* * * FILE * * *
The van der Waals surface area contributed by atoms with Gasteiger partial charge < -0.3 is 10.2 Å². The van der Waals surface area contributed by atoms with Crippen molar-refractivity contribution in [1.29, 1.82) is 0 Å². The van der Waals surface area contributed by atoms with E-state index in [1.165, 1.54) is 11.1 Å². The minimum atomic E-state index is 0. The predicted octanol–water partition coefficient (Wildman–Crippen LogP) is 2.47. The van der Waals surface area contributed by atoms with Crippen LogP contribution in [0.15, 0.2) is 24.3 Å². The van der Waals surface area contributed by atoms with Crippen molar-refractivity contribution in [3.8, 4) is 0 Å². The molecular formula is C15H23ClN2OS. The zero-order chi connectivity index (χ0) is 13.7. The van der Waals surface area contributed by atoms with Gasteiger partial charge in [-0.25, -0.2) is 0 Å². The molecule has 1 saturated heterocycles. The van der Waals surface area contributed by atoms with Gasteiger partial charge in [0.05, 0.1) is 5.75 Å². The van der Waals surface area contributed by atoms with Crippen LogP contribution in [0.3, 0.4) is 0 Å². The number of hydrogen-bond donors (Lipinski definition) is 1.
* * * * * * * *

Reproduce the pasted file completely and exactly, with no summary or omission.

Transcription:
The van der Waals surface area contributed by atoms with Gasteiger partial charge < -0.3 is 10.2 Å². The van der Waals surface area contributed by atoms with Crippen molar-refractivity contribution in [1.29, 1.82) is 0 Å². The van der Waals surface area contributed by atoms with E-state index in [1.165, 1.54) is 11.1 Å². The minimum atomic E-state index is 0. The predicted octanol–water partition coefficient (Wildman–Crippen LogP) is 2.47. The van der Waals surface area contributed by atoms with Crippen LogP contribution in [0.15, 0.2) is 24.3 Å². The van der Waals surface area contributed by atoms with Crippen molar-refractivity contribution in [3.8, 4) is 0 Å². The molecular formula is C15H23ClN2OS. The zero-order chi connectivity index (χ0) is 13.7. The van der Waals surface area contributed by atoms with Gasteiger partial charge in [-0.25, -0.2) is 0 Å². The molecule has 1 saturated heterocycles. The van der Waals surface area contributed by atoms with Gasteiger partial charge in [0.05, 0.1) is 5.75 Å². The van der Waals surface area contributed by atoms with Crippen LogP contribution in [0.3, 0.4) is 0 Å². The number of hydrogen-bond donors (Lipinski definition) is 1.